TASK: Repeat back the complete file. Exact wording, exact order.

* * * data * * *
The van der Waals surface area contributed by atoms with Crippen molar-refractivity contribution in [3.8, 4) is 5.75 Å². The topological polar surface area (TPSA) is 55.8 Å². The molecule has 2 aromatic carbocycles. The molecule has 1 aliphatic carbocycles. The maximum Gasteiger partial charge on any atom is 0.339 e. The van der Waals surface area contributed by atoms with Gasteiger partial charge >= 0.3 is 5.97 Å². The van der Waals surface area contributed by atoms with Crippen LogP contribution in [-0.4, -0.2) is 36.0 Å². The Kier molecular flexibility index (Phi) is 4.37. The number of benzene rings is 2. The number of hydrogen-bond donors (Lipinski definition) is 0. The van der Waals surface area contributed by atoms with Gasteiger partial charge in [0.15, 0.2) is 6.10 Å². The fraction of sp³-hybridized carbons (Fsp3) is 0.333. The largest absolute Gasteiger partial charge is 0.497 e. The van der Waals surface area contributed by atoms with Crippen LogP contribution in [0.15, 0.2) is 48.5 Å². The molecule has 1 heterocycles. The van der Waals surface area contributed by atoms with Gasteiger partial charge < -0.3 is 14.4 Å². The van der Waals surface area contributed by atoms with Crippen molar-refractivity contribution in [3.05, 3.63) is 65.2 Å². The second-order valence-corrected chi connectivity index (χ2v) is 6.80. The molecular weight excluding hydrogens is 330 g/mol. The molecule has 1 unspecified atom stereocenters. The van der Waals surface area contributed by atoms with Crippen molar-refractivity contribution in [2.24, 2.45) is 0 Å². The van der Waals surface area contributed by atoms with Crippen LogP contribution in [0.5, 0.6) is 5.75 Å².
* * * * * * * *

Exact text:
The van der Waals surface area contributed by atoms with Crippen molar-refractivity contribution in [3.8, 4) is 5.75 Å². The topological polar surface area (TPSA) is 55.8 Å². The molecule has 2 aromatic carbocycles. The molecule has 1 aliphatic carbocycles. The maximum Gasteiger partial charge on any atom is 0.339 e. The van der Waals surface area contributed by atoms with Gasteiger partial charge >= 0.3 is 5.97 Å². The van der Waals surface area contributed by atoms with Crippen LogP contribution in [-0.4, -0.2) is 36.0 Å². The Kier molecular flexibility index (Phi) is 4.37. The number of benzene rings is 2. The number of hydrogen-bond donors (Lipinski definition) is 0. The van der Waals surface area contributed by atoms with Gasteiger partial charge in [0.15, 0.2) is 6.10 Å². The fraction of sp³-hybridized carbons (Fsp3) is 0.333. The largest absolute Gasteiger partial charge is 0.497 e. The van der Waals surface area contributed by atoms with Crippen LogP contribution in [0.15, 0.2) is 48.5 Å². The molecule has 1 heterocycles. The van der Waals surface area contributed by atoms with Gasteiger partial charge < -0.3 is 14.4 Å². The van der Waals surface area contributed by atoms with Crippen molar-refractivity contribution in [3.05, 3.63) is 65.2 Å². The second-order valence-corrected chi connectivity index (χ2v) is 6.80. The molecular weight excluding hydrogens is 330 g/mol. The molecule has 1 unspecified atom stereocenters. The van der Waals surface area contributed by atoms with Crippen molar-refractivity contribution in [2.24, 2.45) is 0 Å². The van der Waals surface area contributed by atoms with Crippen LogP contribution in [0.5, 0.6) is 5.75 Å².